Kiran Purohit                                                                                                        Return to Earth Science Lesson Plan Menu

Manhattan Academy of Technology

Summer 2001



Devising a Method for Identifying Metamorphic Rocks


 Context & Objectives

Usually the topic of rock classification is taught as a set system with no larger purpose other than simply putting rocks into groups.  I have been thinking about the notion of classification as a method or a technique that can be used in further field work that students might be doing as part of a project, in this case a project looking at the kinds of geological resources we have in NYC, and the kinds of resources we have to bring in from outside.

 This class would come towards the beginning of a study of NYC resources, probably closely following a more general look at rock classification.  I want students to understand the geological history of the region, but also the concept that scientists use many methods for deciphering geological make-up.  This lesson, then, would be an opportunity to introduce the notion of a scientific “protocol,” a procedure that is tested and is known to work for a certain purpose.

·        Each group will develop a “protocol” for determining whether a rock sample is metamorphic, and also some possible origins for the sample.

·        We will devise as a class a list of expectations for good, useful protocols.

·        We will come up with a list of other techniques and methods that will be useful to have when doing field work in the NYC geology project.


Class Agenda

1)       Journal Question:  What do you know about metamorphic rocks?  If you could classify a certain rock formation or rock sample as metamorphic, what would be the significance of that?

2)       Pair share:  Have students share their answers, to get them talking about the topic.  [All of this should take just a few minutes.]

3)       Small Group Activity:  Give out groups of rocks, most of which are different sorts of igneous rocks.  [This group activity can either be in the form of a handout which students work through independently, or it can be more teacher-led, with more frequent “check-ins.”]

-         As a review, have students classify the rocks into igneous, sedimentary, and metamorphic.

-         Give students time, then, to classify the metamorphic rocks in some way.  They may want to come up with a table for classifying them, or devise a dichotomous key.  You can also help the whole class or a single group out by classifying another set of rocks (such as igneous) as an example.  This depends on where the students are with this work.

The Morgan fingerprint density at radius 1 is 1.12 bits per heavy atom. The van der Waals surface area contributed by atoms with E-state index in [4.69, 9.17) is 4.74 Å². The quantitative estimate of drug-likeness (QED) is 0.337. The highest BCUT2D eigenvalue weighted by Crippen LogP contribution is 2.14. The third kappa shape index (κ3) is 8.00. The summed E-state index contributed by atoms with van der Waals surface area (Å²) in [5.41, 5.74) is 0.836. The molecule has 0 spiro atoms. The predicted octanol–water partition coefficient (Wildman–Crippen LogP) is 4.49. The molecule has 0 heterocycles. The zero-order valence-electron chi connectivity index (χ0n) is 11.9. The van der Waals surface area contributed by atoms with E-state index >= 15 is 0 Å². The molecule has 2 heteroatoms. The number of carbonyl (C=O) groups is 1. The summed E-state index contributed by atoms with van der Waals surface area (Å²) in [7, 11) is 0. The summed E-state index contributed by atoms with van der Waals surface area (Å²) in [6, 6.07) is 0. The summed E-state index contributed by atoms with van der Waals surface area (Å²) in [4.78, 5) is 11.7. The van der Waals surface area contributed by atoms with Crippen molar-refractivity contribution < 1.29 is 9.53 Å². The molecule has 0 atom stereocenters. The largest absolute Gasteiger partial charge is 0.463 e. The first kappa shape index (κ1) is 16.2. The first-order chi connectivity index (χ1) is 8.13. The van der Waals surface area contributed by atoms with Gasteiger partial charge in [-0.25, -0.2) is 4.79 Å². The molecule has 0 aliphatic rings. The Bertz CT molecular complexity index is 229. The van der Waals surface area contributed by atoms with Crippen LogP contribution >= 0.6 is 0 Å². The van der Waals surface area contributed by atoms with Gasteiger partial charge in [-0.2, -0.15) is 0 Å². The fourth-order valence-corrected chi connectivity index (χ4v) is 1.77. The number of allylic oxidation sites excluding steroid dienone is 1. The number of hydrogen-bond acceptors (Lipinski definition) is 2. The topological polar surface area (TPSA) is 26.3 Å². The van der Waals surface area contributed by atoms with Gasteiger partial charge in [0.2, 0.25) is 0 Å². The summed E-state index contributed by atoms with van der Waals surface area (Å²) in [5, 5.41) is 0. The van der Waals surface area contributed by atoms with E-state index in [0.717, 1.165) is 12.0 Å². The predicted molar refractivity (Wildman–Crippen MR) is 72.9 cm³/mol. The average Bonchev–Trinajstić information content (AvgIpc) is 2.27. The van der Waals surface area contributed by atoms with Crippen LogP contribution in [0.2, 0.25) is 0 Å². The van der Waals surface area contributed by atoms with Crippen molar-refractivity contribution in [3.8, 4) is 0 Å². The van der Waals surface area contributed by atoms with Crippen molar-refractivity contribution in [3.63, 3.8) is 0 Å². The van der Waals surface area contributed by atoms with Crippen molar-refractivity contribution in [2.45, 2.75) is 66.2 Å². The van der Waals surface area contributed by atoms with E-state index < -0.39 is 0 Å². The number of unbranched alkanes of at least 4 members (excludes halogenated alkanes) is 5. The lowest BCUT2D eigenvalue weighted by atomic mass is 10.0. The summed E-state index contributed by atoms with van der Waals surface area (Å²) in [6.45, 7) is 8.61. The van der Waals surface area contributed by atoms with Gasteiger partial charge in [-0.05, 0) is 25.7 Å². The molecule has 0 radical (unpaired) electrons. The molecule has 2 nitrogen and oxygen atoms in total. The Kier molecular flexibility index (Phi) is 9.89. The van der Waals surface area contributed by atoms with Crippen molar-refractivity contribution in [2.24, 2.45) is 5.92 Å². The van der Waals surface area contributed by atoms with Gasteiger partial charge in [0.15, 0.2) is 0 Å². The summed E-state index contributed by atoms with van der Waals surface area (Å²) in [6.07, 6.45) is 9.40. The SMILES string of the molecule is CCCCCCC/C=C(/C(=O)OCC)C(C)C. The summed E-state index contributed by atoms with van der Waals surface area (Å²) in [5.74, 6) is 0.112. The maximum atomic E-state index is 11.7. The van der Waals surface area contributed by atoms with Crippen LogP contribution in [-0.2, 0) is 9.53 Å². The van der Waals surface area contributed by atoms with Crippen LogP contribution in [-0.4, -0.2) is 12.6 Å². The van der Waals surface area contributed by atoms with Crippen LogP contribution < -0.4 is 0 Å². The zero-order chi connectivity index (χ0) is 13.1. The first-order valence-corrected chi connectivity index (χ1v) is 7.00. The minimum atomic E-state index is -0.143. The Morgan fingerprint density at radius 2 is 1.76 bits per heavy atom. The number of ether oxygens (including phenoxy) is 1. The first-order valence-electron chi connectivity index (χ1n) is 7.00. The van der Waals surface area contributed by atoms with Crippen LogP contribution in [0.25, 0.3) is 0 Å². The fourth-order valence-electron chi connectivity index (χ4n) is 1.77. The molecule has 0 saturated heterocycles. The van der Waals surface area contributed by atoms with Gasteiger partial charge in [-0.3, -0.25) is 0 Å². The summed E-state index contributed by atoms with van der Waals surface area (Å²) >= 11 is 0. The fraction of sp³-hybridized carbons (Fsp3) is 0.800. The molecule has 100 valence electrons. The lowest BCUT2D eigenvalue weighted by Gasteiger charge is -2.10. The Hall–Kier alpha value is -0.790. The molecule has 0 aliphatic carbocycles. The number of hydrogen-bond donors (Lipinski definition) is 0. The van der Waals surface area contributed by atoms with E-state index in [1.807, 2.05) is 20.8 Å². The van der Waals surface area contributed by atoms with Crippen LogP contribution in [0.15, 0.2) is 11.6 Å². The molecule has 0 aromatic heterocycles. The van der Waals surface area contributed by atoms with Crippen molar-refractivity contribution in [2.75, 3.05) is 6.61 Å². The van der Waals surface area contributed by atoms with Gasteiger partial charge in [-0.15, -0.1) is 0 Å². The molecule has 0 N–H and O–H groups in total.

4)       Class Share:  Have student groups present the methods they developed and discuss them with the class.  Point out useful things that the students did not come up with.  Some of these might include:

-         The striations or layers in foliated metamorphic rock indicate ways in which it has been folded.

-         Certain kinds of crystal formations may be hints about where the rock formed.

-         The color of the rock can let you know something about its chemical make-up and what kinds of rock formed.

5)       Additional Discussion:  If you are using them, this could be a good time to introduce relevant reference tables used in earth science, such as those used for the earth science Regents exam.  This can be a good way to make sense of the context in which to use those kinds of tables.

6)       Class Discussion:  Discuss the ways in which some of the protocols people developed are better than others, and make a list of criteria that they can refer to for future protocols.  This might include a discussion of the clarity of the steps, the creation of useful keys or tables, etc.

Come up with a list of other topics which students should develop protocols about, if they are going to be doing field work (such as at Central Park and at the Palisades Interstate Park).  Some ideas might include:

-a method for finding direction

-a method for figuring out the height of a rock formation

-a method for determining crystal size or hardness of a rock, along with a calibrated scale

7)  Follow-up/Long-term Activity:  After this introduction, students would need to come up with protocols that could be discussed and shared with the rest of the class, preferably using an online discussion board where all the comments and discussion could be “public.”  These methods would then be used by other students as they design the investigations they plan to carry out on future visits to parks to do field work.  This forethought should insure that students have some investment in the work they do on these trips and take it seriously.  It also can mean that they have a better understanding of the techniques and methods they are using in their work.  At the end, ideally, these techniques can be used to answer questions students come up with about NY state/city geology, and they can present their results to the class.

 Connections to the National Standards

 This project is meant to be aligned with the National Science Education Standards’ focus on inquiry-based teaching as central to science instruction.  Therefore, this lesson is part of longer-term work in which students have a great deal of investment (Teaching Standard A).  There are ample opportunities for students to discuss their work in this lessong (Teaching Standard B), but there are also opportunities, through the later web-based work, for students who don’t catch on immediately to also participate in the work and have say.  This allows for students at different paces to work together (Teaching Standard D).